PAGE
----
There has been considerable disagreement over the productivity increases attributable to HYVs. In one of the best-known and earliest reviews by UNRISD/UNDP, Griffin (1974) painted a bleak picture of the effects of HYVs between 1970 and 1974, arguing that there had been no Green Revolution in rice. A subsequent assessment by Michael Lipton (1989) in the mid-1980s showed that the output increases in wheat and maize were indeed dramatic (at least 4 per cent per year) and that those in rice were slower but no less substantial overall. Lipton pointed however to regional dilemmas — Africa was neglected on balance — and the problems of equity within countries which reflected disparities in irrigation development and water control investment. In the first phase of the Green Revolution a number of important problems emerged: first, increasing pest and weed problems; second, problems of storage and processing; and third, ecological deterioration (especially loss of germ plasm, water depletion and toxicity). All of these direct and indirect consequences initiated a still on-going debate over the consequences of HYVs (see Shiva, 1991, 1996).

At the heart of the impact question are equity, poverty and justice. In the early years, the adoption of HYV packages (and the recognition that the packages were not scale neutral) prompted much speculation about new forms of social differentiation among peasantries, of class conflict between adopters and non-adopters, of deteriorating labour conditions as HYVs were labour-displacing rather than labour-saving: of the \'green revolution turning red\'. As the Indian case shows, there was in fact no simple polarization of landholding though there has been the consolidation of a class of increasingly commercialized and organized rich peasants who benefited from the Green Revolution (these are the heart of the New Farmers Movements in India which have changed the face of local and national politics: see social movements). The impact on labour markets (new forms of migration, changing forms of labour permanency and tenancy), on landholding (cf. land tenure), and on social inequality is enormously complex in part because of the linkages between on-farm productivity increases and off-farm employment (Hazell, 1987). On balance the mechanization which has followed the HYV adoption has been labour-displacing and favoured those with concentrated capital ownership. New forms of inequality have emerged but this is often attributed by the proponents of the HYVs to population growth and state rent seeking rather than technology per se. The debate continues.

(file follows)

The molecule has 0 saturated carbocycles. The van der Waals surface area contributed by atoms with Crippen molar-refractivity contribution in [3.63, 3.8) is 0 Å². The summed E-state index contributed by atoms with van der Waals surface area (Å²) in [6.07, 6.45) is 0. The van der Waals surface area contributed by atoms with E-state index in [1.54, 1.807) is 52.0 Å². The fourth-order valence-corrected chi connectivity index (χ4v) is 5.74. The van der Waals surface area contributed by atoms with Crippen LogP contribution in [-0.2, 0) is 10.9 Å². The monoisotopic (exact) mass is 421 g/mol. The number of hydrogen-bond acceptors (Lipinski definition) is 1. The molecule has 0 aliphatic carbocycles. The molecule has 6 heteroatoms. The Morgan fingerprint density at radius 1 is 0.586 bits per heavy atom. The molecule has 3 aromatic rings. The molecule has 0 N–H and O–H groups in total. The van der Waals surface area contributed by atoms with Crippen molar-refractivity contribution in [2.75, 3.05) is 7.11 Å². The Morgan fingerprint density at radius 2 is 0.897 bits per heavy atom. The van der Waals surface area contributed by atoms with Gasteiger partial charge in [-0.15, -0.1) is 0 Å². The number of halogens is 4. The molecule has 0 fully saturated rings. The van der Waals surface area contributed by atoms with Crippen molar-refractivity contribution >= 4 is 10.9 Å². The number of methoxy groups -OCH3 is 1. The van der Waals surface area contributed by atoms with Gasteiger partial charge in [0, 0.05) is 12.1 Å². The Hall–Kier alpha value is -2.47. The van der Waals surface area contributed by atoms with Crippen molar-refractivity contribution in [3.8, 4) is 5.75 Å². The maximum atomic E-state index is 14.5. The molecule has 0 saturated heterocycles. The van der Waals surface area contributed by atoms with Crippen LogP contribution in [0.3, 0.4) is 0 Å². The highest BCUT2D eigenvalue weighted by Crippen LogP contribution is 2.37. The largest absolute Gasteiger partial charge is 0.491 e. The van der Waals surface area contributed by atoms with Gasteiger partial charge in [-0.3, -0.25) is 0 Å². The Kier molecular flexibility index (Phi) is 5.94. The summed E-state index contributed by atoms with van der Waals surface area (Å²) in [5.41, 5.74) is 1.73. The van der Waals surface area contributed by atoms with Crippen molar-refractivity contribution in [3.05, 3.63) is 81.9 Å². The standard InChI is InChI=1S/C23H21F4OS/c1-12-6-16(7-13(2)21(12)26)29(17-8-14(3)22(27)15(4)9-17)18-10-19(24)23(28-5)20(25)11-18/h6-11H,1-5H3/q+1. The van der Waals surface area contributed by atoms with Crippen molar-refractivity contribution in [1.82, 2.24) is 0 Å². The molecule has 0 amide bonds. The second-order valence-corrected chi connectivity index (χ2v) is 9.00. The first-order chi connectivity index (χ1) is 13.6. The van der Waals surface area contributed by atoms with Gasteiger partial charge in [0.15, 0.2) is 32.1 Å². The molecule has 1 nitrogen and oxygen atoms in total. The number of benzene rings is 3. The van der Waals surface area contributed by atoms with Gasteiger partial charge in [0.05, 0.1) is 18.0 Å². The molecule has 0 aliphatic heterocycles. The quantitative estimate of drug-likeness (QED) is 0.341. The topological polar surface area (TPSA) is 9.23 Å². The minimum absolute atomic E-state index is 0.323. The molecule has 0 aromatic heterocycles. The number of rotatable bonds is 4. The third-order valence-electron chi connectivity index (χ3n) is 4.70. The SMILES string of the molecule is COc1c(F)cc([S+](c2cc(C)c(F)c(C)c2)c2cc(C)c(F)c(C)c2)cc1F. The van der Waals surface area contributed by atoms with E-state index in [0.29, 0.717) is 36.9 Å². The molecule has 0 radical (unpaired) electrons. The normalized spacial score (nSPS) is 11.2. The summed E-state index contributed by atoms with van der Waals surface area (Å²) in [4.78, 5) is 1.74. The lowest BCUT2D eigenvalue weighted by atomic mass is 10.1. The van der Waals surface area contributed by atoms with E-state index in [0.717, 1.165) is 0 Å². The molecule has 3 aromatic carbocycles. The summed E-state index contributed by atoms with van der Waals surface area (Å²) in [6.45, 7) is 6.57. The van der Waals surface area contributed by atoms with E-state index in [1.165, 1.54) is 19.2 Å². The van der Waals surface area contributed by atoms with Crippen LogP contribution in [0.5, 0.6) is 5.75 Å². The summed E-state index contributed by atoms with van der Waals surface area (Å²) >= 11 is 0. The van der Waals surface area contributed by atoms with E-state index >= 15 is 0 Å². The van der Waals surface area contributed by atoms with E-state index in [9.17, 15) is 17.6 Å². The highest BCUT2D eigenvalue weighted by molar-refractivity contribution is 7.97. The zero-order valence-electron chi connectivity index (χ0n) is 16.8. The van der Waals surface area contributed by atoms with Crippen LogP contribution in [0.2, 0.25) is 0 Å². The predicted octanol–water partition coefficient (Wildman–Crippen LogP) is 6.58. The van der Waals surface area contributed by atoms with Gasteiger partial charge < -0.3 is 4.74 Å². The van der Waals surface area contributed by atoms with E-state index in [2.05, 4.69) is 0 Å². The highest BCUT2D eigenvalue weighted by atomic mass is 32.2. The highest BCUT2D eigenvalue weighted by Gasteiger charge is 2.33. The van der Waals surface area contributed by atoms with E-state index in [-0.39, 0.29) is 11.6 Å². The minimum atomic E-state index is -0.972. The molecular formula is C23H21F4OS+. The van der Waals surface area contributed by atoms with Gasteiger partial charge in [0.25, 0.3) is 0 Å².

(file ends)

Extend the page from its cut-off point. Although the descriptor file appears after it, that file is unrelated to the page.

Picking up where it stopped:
The Green Revolution has unquestionably increased food output per capita but this has not necessarily increased food availability for the poor (Sen and Dreze, 1989), and neither has it improved the lot of the poor (Lipton, 1989). The first issue turns less on output than on availability and entitlements — in short, the social component of the Green Revolution (including land reform). The second speaks to the problems of both the uneven adoption of HYVs and the biases built into the breeding programmes themselves. The miracle seeds are often not pro-poor and do not speak to circumstances of the land-poor and landless.

There is a debate over whether the Green Revolution has ended in the sense that there are no new seed breakthroughs likely in the world staple crops. The pessimists foresee a Malthusian nightmare of famine and pestilence compounded by the growth of Chinese food imports. Nonetheless the Green Revolution has entered a second phase associated with the breakthroughs of molecular science and recombinant DNA. Here the issue is increasingly the power of large transnational seed and pharmaceutical companies who develop new crops with built-in requirements for particular inputs, and the intellectual property rights which attend the concentration of power in agribusiness companies (Shiva, 1996). The current debates over farmer breeding rights, over genetically modified crops, and intellectual property rights suggests that the next Green Revolution will be as fraught as the first. (MW)

References Griffin, K. 1974: The political economy of agrarian change. London: Macmillan. Grigg, D.B. 1989: The world food problem. Cambridge: Cambridge University Press. Hazell, P., ed., 1987: The Green Revolution reconsidered. Baltimore: Johns Hopkins University Press. Jirstrom, M. 1996: In the wake of the Green Revolution. Lund: Lund University Press. Leaf, M. 1984: Song of hope. New Brunswick: Rutgers University Press. Lipton, M. 1989: New seeds and poor people. London: Macmillan. Perkins, J. 1997: Geopolitics and the Green Revolution. Oxford: Oxford University Press. Rigg, B. 1989: The green revolution. Cambridge: Cambridge University Press. Sen, A. and Dreze, J. 1989: Hunger and public action. Oxford: Oxford University Press. Shiva, V. 1991: The violence of the Green Revolution. London: Zed Books. Shiva, V. 1996: Biopiracy. London: Zed Books.

Suggested Reading Bayliss-Smith, T. and Wanmali, S., eds, 1984: Understanding Green Revolutions. Cambridge: Cambridge University Press.